A lot of people are really mad at Toronto for voting Liberal
As the federal election results trickled in late last night, it eventually became clear that Justin Trudeau and the Liberal party had won a minority government in Canada.
And on top of that, it also became clear that Toronto played a role in making that happen.
Every single seat in the 416 was won by a Liberal candidate in this election, and the vast majority of seats in Brampton, Mississauga and the 905 went Liberal too.
And the last Toronto riding holdout, Eglinton-Lawrence, following some very slow-to-report polls, has been called for Liberal Marco Mendicino.— Jennifer Pagliaro (@jpags) October 22, 2019
In Toronto, a disappointing outcome for the NDP. pic.twitter.com/TmDoPMDZhA
But while some are proud of Toronto for helping to defeat Andrew Scheer and the Conservatives, others aren't quite so pleased.
Many are expressing anger and frustration with Toronto for helping Trudeau win the election.
"Really Toronto? I’m pretty ashamed of you right now... where can I trade in my phone number?," one Twitter user wrote late last night.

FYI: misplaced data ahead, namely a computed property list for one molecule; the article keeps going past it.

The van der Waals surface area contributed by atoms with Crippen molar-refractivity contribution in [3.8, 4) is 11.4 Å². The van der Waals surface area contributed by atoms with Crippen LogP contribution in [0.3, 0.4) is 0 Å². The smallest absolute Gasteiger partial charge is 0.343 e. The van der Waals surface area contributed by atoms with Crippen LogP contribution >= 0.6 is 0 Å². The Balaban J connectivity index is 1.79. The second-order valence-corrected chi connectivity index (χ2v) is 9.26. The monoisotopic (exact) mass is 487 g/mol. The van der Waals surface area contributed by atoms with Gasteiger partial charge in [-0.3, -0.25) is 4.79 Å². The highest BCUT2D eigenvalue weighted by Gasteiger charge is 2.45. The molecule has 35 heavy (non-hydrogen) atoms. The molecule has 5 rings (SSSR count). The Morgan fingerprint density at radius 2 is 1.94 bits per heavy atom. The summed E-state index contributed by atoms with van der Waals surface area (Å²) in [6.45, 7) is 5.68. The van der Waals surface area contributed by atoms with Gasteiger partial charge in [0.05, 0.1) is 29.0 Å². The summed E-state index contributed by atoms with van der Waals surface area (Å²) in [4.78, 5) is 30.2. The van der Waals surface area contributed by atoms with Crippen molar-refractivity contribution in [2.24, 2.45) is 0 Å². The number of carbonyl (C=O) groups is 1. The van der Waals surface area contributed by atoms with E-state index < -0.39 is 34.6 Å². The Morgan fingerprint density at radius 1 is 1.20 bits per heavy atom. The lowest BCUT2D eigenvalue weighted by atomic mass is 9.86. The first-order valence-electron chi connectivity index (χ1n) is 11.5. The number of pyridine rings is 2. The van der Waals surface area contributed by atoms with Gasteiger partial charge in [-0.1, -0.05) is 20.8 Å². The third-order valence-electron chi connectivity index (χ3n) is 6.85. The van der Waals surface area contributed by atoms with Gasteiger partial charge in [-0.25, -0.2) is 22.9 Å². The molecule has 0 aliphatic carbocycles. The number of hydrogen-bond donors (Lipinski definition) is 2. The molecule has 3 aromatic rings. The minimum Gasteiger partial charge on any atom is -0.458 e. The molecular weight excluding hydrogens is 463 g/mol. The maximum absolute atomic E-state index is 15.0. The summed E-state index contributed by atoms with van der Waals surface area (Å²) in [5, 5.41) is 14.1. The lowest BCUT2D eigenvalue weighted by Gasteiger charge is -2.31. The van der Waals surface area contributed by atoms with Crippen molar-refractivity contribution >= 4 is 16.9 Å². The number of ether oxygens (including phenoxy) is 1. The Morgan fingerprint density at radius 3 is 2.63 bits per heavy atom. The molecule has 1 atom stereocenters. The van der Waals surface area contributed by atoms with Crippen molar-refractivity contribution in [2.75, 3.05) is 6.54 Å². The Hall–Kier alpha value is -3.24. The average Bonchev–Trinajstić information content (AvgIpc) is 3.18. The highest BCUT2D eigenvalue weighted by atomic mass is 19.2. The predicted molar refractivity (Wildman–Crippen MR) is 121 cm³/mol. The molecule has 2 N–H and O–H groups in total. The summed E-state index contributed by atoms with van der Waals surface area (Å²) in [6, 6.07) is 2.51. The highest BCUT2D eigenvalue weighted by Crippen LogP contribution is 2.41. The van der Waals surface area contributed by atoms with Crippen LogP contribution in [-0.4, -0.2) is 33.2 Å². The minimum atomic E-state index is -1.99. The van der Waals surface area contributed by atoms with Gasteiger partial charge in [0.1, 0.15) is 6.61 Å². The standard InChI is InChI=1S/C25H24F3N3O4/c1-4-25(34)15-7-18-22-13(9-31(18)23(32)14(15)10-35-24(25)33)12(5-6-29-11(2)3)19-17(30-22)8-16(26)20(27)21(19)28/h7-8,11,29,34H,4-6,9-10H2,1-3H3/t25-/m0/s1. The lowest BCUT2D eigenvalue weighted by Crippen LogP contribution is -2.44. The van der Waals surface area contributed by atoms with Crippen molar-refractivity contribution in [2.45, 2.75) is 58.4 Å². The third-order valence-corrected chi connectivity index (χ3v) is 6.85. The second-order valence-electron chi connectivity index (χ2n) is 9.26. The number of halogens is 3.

Some are even saying this just gives the rest of Canadians more of a reason to hate on Toronto.
No one can look at this map and still wonder why the rest of the country hates our great City of Toronto.— Brian Empey (@BFEmpey) October 22, 2019
Many are also saying it's clear this had something to do with how much Toronto residents hate Doug Ford.
"Toronto hates Doug Ford so much nobody wanted to take any chances,"another Twitter user wrote online.
Thankfully, others are chiming in saying it's normal for views to differ from city to city and there's no reason to get mad about it.
What I can't understand is how people can't grasp the idea that Canadians have different needs and views in different cities and vote accordingly. To hate Toronto for voting Liberal seems honestly... really strange.— SarahBee (@TalkinboutSarah) October 22, 2019
But regardless of what those on Twitter are saying, it seems Toronto residents were fairly united in their choice for Canada's next federal government.
Join the conversation Load comments